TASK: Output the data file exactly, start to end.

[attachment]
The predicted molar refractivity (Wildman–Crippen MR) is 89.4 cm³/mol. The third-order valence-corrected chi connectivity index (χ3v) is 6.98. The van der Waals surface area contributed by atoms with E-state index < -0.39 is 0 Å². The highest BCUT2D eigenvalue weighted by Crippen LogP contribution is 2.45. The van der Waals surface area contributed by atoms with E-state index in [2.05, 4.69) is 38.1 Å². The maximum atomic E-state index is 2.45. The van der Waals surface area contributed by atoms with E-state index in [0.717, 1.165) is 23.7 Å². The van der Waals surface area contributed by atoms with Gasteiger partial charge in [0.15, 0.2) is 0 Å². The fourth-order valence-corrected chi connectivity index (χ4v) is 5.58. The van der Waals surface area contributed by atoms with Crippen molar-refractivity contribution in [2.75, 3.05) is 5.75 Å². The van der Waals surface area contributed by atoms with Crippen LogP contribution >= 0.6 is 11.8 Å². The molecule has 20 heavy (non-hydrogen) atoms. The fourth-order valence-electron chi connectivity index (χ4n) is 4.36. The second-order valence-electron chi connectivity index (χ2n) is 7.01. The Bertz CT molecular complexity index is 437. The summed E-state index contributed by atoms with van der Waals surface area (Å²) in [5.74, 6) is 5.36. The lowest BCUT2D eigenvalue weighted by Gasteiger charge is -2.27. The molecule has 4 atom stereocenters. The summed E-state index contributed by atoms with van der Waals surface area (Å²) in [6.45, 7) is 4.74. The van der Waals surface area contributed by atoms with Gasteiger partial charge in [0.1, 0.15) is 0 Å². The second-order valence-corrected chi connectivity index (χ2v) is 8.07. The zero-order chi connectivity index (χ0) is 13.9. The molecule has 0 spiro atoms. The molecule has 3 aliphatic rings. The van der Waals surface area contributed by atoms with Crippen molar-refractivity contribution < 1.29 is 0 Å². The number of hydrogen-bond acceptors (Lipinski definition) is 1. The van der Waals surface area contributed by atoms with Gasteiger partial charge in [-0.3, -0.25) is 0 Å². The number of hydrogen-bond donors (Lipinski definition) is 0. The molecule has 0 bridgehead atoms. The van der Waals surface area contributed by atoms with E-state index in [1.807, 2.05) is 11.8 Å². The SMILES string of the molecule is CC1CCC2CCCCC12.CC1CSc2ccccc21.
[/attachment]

The predicted molar refractivity (Wildman–Crippen MR) is 89.4 cm³/mol. The third-order valence-corrected chi connectivity index (χ3v) is 6.98. The van der Waals surface area contributed by atoms with E-state index < -0.39 is 0 Å². The highest BCUT2D eigenvalue weighted by Crippen LogP contribution is 2.45. The van der Waals surface area contributed by atoms with E-state index in [2.05, 4.69) is 38.1 Å². The maximum atomic E-state index is 2.45. The van der Waals surface area contributed by atoms with E-state index in [0.717, 1.165) is 23.7 Å². The van der Waals surface area contributed by atoms with Gasteiger partial charge in [0.15, 0.2) is 0 Å². The fourth-order valence-corrected chi connectivity index (χ4v) is 5.58. The van der Waals surface area contributed by atoms with Crippen molar-refractivity contribution in [2.75, 3.05) is 5.75 Å². The van der Waals surface area contributed by atoms with Crippen LogP contribution >= 0.6 is 11.8 Å². The molecule has 20 heavy (non-hydrogen) atoms. The fourth-order valence-electron chi connectivity index (χ4n) is 4.36. The second-order valence-electron chi connectivity index (χ2n) is 7.01. The Bertz CT molecular complexity index is 437. The summed E-state index contributed by atoms with van der Waals surface area (Å²) in [5.74, 6) is 5.36. The lowest BCUT2D eigenvalue weighted by Gasteiger charge is -2.27. The molecule has 4 atom stereocenters. The summed E-state index contributed by atoms with van der Waals surface area (Å²) in [6.45, 7) is 4.74. The van der Waals surface area contributed by atoms with Gasteiger partial charge in [0.1, 0.15) is 0 Å². The second-order valence-corrected chi connectivity index (χ2v) is 8.07. The zero-order chi connectivity index (χ0) is 13.9. The molecule has 0 spiro atoms. The molecule has 3 aliphatic rings. The van der Waals surface area contributed by atoms with Crippen molar-refractivity contribution < 1.29 is 0 Å². The number of hydrogen-bond acceptors (Lipinski definition) is 1. The van der Waals surface area contributed by atoms with Gasteiger partial charge in [-0.3, -0.25) is 0 Å². The number of hydrogen-bond donors (Lipinski definition) is 0. The molecule has 0 bridgehead atoms. The van der Waals surface area contributed by atoms with E-state index in [1.807, 2.05) is 11.8 Å². The SMILES string of the molecule is CC1CCC2CCCCC12.CC1CSc2ccccc21.